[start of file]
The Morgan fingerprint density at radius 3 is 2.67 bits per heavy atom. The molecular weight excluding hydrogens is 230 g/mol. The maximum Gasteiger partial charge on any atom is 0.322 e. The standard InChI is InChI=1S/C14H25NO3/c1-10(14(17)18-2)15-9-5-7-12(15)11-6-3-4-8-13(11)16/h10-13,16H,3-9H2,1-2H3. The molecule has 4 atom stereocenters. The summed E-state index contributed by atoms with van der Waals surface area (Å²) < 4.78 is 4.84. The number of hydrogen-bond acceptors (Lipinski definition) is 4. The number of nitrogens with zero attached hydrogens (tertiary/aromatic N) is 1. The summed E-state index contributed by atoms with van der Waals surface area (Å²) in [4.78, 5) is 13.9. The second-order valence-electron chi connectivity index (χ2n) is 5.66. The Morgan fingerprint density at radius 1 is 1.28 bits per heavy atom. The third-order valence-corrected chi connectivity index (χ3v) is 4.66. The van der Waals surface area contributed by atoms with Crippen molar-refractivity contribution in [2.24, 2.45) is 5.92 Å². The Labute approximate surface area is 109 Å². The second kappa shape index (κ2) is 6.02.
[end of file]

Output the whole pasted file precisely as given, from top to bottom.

The Morgan fingerprint density at radius 3 is 2.67 bits per heavy atom. The molecular weight excluding hydrogens is 230 g/mol. The maximum Gasteiger partial charge on any atom is 0.322 e. The standard InChI is InChI=1S/C14H25NO3/c1-10(14(17)18-2)15-9-5-7-12(15)11-6-3-4-8-13(11)16/h10-13,16H,3-9H2,1-2H3. The molecule has 4 atom stereocenters. The summed E-state index contributed by atoms with van der Waals surface area (Å²) < 4.78 is 4.84. The number of hydrogen-bond acceptors (Lipinski definition) is 4. The number of nitrogens with zero attached hydrogens (tertiary/aromatic N) is 1. The summed E-state index contributed by atoms with van der Waals surface area (Å²) in [4.78, 5) is 13.9. The second-order valence-electron chi connectivity index (χ2n) is 5.66. The Morgan fingerprint density at radius 1 is 1.28 bits per heavy atom. The third-order valence-corrected chi connectivity index (χ3v) is 4.66. The van der Waals surface area contributed by atoms with Crippen molar-refractivity contribution in [2.24, 2.45) is 5.92 Å². The Labute approximate surface area is 109 Å². The second kappa shape index (κ2) is 6.02.